After a busy start to the year, with a steady stream of enquiries about structural warranties, the team at Advantage weren’t even slightly surprised to read this week that the construction sector is making a very significant contribution to the UK economy.
The Confederation of British Industry, a not-for-profit membership organisation that speaks on behalf of 190,000 businesses, has unveiled a new report on the financial health of the construction industry (exactly the kind of thing that Advantage bookmarks for a little light reading!)
New research conducted for this CBI report shows that every £1 spent on UK construction creates £2.92 of value to the UK. The industry employs 2.3 million people directly – supporting over 3 million more indirectly – and construction activity contributes 6% of GVA.
The CBI states that: There is a huge opportunity to build on this, making this vital industry more productive, more efficient and more environmentally friendly. A more productive industry has the potential to deliver £30bn more in output every year. To do so requires investment. Yet with average margins at the industry’s largest firms in the red, and construction routinely suffering more insolvencies than any other sector, the money needed is hard to find.
John Hardie (the Deputy Director General of the CBI) states: Research by Oxford Economics commissioned by the CBI for this report estimates that if productivity – measured as output per worker – grew just two percentage points per year above the baseline forecast, the potential annual value of UK construction industry output could be £30bn higher by the end of the next decade: an increase of more than a fifth, without increasing costs.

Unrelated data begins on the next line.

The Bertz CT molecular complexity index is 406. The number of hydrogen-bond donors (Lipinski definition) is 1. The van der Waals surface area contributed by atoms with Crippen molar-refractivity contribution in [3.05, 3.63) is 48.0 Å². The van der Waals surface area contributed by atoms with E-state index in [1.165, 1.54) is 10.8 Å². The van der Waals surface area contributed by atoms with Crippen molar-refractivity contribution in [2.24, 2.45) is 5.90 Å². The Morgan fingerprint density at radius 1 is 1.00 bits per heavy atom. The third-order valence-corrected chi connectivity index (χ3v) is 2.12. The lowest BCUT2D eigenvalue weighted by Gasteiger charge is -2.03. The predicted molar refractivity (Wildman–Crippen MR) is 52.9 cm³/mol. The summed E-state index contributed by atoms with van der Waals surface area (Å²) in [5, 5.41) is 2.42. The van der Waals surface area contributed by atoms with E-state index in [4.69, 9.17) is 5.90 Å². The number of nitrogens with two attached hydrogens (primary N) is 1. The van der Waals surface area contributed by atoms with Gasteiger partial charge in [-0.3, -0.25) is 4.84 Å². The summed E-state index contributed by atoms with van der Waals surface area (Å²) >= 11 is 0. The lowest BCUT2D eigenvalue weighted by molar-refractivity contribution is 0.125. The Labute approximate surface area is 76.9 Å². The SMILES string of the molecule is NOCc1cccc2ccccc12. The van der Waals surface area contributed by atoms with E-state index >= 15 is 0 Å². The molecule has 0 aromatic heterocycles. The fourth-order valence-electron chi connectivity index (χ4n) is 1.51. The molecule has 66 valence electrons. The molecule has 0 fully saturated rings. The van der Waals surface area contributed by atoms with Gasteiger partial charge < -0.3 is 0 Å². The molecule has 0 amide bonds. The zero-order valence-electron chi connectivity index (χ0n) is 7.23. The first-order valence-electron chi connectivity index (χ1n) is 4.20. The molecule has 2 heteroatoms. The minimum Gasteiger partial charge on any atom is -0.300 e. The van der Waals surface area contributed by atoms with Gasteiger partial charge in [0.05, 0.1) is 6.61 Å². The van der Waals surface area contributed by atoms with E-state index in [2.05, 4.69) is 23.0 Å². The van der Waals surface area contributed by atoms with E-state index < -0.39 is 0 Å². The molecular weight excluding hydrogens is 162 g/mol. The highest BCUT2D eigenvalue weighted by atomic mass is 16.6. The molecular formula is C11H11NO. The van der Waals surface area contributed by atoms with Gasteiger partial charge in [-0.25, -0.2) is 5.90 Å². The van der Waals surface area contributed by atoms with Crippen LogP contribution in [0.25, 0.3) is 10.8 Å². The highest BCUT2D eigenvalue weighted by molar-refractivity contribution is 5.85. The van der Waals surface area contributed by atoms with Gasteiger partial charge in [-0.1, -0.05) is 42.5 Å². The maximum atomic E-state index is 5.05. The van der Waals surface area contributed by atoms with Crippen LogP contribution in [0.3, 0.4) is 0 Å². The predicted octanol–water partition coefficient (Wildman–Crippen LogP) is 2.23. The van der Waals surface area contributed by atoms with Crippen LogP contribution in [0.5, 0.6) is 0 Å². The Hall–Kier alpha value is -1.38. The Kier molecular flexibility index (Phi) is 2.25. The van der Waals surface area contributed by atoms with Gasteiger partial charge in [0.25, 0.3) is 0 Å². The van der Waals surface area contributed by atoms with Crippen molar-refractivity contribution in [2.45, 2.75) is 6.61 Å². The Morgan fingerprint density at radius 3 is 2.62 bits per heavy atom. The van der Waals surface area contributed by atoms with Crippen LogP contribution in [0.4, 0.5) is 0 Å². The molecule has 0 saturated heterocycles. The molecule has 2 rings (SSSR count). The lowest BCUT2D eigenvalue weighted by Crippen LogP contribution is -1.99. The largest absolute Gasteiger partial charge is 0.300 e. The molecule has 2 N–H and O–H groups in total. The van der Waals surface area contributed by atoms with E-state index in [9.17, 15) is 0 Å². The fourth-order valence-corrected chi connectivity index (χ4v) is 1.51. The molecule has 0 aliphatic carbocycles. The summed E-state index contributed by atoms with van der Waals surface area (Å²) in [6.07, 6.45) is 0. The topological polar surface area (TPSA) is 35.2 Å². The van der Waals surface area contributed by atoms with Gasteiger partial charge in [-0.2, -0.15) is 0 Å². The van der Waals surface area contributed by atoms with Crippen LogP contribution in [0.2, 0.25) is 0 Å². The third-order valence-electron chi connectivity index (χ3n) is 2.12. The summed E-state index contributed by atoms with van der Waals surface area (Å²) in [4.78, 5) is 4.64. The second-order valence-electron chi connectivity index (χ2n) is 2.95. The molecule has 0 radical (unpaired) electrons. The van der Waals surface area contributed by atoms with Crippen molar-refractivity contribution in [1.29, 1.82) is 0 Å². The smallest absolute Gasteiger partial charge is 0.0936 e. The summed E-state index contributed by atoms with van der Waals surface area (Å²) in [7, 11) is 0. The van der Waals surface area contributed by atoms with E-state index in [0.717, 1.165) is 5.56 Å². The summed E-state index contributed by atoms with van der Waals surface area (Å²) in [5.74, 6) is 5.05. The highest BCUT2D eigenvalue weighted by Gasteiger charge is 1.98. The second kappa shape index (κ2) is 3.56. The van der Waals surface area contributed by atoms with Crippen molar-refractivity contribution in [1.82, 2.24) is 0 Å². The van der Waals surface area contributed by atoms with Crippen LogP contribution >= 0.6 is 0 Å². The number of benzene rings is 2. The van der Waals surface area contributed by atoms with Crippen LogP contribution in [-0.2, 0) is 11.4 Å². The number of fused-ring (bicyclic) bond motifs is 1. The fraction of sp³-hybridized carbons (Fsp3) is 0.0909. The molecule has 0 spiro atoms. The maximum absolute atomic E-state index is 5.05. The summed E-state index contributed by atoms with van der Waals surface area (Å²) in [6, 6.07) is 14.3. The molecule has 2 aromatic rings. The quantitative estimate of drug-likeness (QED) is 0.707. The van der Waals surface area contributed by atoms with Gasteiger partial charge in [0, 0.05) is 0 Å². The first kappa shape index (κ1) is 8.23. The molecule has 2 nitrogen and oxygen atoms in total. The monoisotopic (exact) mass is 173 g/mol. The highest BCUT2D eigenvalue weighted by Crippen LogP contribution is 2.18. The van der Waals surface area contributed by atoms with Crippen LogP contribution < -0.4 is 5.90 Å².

To deliver this kind of growth, and to go further, the industry must climb out of its productivity rut. Virtually half of the current roles in the construction industry are classed as ‘manual’ occupations, and there are limits on how much more efficiency can be squeezed from such jobs.
Additionally, labour shortages are more likely to constrain growth in the next decade: almost a third of the workforce are approaching retirement age, with 32.3% of workers (around 765,000 people) aged 50 or older.
Proposals for a new UK immigration system mean the industry should expect some level of reduction in the availability of migrant workers to plug this gap. This challenge can be met, by channelling investment into reskilling workers in manual occupations, and scaling up the adoption of skills to make better use of technology, digital techniques and modern methods of construction. Creating this more productive, higher skilled and higher wage industry is achievable – if businesses have the liquidity and long-term financial sustainability to invest in training, technology and innovation now.
You can read the CBI report in full here.
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